So here’s what we’ve learned so far about the grip that British newspapers have held over the government, up until now.
The press not only hides in the bushes, leaps out to take embarrassing pictures, eavesdrops on conversations, taps phones and steals answering machine messages from everyone—absent any privacy for anybody—they do these outrageous things to get a sleazy story without the slightest concern that anybody is going to stop them. They’ve pretty much terrorized all the government officials.
How could this be? Well, it’s ENGLAND! Those running the country present themselves as the very epitome of proper society—genteel, civilized, moral, forthright—and they will do anything, it seems, to keep from being embarrassed.
So the tabloid media eats them for lunch. The media does favors for the Prime Minister, pays off the police, and whatever else is needed to get the ruling class to hand over juicy details for their articles. Those that don’t cooperate get threats, issued in private, both veiled and unveiled. And then, if they still don’t come around, there comes the inevitable negative stories about the politician in the papers, together with awful pictures of them looking really ugly, together with commentary about their wayward behavior. [expand]
Here’s my favorite story of what happens to British politicians if they don’t cooperate.
About five years ago, a somewhat overweight middle-aged Member of Parliament, Clare Short, commented to somebody during a TV show that something ought to be done about all the porn and filth that appears in some of the country’s tabloid newspapers. She particularly objected to the tasteless photos of young topless women that appear on page 3 every day, a tradition in England for as long as anybody can remember.
Here’s what happened to Clare Short.
The next morning, she and the rest of England woke up to the following headline on the front page of The Sun, which Rupert Murdoch owns: “‘Fat, Jealous Clare Brands Page 3 Porn.”
Below it was a picture of Clare Short’s head pasted on the neck of a very attractive young topless woman.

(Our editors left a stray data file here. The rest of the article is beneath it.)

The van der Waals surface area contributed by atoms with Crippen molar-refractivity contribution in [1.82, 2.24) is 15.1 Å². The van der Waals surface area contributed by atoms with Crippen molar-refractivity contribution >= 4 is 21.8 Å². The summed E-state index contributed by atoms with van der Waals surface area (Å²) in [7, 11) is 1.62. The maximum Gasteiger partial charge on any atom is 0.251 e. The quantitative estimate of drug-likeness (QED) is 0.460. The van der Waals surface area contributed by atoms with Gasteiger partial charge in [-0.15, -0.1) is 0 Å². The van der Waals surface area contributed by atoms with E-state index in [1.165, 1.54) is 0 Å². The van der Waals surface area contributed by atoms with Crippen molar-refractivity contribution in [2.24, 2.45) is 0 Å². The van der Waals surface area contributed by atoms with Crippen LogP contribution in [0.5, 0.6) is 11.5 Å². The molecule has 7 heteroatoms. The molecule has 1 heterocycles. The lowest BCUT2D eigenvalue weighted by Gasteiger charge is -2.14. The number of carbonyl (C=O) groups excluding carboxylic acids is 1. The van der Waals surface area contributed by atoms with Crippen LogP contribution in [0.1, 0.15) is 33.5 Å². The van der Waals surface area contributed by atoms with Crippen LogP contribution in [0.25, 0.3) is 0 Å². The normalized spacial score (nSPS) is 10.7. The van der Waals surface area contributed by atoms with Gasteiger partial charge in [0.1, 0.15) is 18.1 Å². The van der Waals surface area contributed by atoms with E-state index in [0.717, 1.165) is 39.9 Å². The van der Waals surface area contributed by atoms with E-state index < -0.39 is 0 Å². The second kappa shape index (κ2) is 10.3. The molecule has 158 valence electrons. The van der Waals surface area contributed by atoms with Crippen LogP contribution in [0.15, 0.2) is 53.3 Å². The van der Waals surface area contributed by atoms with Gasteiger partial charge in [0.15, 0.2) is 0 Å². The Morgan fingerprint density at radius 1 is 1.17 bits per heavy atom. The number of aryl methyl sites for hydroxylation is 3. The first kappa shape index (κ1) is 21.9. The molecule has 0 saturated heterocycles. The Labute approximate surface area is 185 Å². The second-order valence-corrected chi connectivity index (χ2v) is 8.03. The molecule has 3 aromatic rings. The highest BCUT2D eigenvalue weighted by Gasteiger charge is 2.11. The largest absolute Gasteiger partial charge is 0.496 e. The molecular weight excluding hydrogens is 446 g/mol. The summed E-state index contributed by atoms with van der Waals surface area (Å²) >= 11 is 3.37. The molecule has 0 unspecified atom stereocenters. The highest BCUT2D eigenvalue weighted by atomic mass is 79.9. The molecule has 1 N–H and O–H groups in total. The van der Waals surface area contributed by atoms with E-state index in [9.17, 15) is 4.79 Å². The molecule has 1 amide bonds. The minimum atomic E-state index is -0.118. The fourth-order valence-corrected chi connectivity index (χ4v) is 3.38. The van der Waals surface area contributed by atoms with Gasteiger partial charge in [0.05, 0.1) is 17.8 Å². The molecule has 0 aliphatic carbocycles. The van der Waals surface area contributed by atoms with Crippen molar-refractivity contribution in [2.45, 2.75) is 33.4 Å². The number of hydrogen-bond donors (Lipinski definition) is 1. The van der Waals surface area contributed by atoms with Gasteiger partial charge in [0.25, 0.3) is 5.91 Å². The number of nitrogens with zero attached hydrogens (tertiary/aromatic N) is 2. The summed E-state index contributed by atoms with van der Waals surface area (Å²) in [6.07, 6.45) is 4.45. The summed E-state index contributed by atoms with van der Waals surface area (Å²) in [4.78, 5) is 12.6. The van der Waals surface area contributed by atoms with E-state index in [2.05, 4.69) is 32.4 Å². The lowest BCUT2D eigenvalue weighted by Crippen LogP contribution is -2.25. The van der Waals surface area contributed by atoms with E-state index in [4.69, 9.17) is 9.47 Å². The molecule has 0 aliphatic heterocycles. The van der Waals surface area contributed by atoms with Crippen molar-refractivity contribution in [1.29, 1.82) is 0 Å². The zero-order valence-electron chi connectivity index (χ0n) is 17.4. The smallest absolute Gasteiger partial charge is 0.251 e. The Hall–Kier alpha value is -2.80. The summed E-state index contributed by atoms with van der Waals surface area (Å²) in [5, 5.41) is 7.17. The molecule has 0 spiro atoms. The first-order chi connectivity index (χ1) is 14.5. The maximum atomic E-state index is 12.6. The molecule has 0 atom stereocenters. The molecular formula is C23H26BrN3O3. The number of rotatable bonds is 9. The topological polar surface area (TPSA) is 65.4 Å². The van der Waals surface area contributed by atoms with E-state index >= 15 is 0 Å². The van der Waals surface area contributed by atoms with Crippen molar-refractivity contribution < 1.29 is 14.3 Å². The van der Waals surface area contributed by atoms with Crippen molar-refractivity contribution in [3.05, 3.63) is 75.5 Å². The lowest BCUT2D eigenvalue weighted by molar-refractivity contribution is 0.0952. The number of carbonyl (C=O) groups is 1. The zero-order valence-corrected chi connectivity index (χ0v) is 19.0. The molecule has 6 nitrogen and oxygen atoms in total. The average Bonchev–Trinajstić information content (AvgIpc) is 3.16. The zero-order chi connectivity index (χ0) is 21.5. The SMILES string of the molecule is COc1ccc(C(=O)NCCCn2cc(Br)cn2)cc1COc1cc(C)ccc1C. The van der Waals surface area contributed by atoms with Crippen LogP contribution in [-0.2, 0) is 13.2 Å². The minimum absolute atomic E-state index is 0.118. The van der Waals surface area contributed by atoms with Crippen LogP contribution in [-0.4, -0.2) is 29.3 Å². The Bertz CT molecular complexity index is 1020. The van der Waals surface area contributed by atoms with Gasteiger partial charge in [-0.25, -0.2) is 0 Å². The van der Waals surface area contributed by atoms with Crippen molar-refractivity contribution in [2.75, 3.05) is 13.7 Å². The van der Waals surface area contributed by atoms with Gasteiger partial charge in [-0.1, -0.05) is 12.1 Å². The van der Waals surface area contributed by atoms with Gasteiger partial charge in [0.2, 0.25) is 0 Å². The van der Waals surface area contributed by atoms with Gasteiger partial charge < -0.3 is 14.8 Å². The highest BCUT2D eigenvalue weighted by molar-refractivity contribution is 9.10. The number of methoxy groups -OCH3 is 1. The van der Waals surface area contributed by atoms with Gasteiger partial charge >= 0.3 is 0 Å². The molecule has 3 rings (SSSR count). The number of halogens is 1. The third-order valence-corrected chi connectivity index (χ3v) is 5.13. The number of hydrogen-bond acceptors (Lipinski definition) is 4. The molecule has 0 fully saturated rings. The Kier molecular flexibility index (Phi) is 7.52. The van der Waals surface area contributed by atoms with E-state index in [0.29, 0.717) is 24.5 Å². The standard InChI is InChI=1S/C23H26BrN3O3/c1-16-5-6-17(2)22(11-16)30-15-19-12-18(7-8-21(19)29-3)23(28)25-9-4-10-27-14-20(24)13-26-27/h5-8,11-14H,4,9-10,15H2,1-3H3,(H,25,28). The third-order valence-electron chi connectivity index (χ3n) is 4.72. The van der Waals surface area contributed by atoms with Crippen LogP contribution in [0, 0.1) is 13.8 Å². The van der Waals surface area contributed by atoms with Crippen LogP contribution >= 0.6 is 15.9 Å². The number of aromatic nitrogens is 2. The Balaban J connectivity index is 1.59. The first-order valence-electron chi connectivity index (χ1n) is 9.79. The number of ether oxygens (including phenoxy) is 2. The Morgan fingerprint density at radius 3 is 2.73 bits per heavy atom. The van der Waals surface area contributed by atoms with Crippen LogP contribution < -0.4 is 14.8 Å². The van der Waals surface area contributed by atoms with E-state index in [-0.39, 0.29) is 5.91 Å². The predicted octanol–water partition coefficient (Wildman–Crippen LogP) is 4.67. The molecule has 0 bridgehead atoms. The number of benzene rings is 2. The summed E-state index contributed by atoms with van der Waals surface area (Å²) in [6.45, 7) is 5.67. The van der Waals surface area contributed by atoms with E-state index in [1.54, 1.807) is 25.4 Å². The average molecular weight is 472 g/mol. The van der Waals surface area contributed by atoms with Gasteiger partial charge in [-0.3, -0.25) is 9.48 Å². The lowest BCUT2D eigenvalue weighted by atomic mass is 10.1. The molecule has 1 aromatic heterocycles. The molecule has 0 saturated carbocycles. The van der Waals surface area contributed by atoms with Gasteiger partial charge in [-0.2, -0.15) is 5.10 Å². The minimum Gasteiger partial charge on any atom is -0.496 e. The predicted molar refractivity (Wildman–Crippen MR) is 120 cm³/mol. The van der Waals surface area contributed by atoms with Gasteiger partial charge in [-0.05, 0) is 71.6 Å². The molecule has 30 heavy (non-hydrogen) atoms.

The newspaper did not publish a whole photograph of Clare Short though. She is, or was until that time, quite well known throughout the country and so that was not necessary. Everybody knows what she looks like.
But the newspaper did not stop at that. Later in the day, a busload of beautiful young women came to Clare Short’s home in Birmingham to protest her comments about toplessness. They strutted around topless. Photographers from the newspaper took photos of them. A reporter interviewed several people on the street who said they “liked” seeing women topless in the newspaper. Another reporter interviewed one of the topless women who identified herself as Nicola McLean, age 22.
“Even Clare has boobs,” she said, “but obviously she’s not proud of them like we are of ours.”
Thus ended Clare Short’s short public career.
The English press’s attack on privacy knows no bounds. One writer reportedly confessed to erasing a teenage girl’s phone messages when they were “full” so the teenager could get more for him to read. And, most shockingly, and this is what started this scandal, there is the report that a newspaper obtained the telephone messages of a 13-year-old girl who was subsequently murdered to see what they could make of them.
But you know what? As a journalist in America, I have secretly wondered—don’t tell anybody—what it would feel like to laud it over everybody. I’ve been an upstanding journalist for all these years. I feel left out!
I might disagree with Southampton Mayor Mark Epley. I could headline: MAYOR EPLEY WEARS RED UNDERSHORTS if he ignored me and if one of my minions photographed him picking up a pair of them at Kmart in Bridgehampton. WHAT’S HE HIDING?
Then the next day, I could get a phone call from the Supervisor of East Hampton begging me to understand that the young woman another of my minions had photographed him squiring around with in downtown Montauk was actually his daughter.
“I could send you her birth certificate!” he will cry.
I could save the beaches, preserve the wildlife, rebuild historic sites, hold band concerts, raise money for the poor, have more sandcastle competitions, and on the Fourth of July have the biggest damn fireworks show at Main Beach ever.
It would be nice.
On second thought—and this is in real life—you know what I just did? I went online and downloaded the form I need to fill out from the Freedom of Information people down in Washington to get the contents of “the file” that the FBI has on me, if they have a file on me.
What if they DON’T have a file on me? Could that possibly be true? I’ve spent 51 years now editing this newspaper, shaking the trees as best I can, trying to help out here and there, taking stands where I think it’s important, telling jokes I’ve liked and otherwise making a fool of myself.
If the FBI says there IS no file on me, can I believe them? Who says you can believe the FBI? Well, I could always call Rupert Murdoch’s people. Isn’t it true Rupert was “spotted” sitting in a café in Sag Harbor the other day?
Did you hear that noise? [/expand]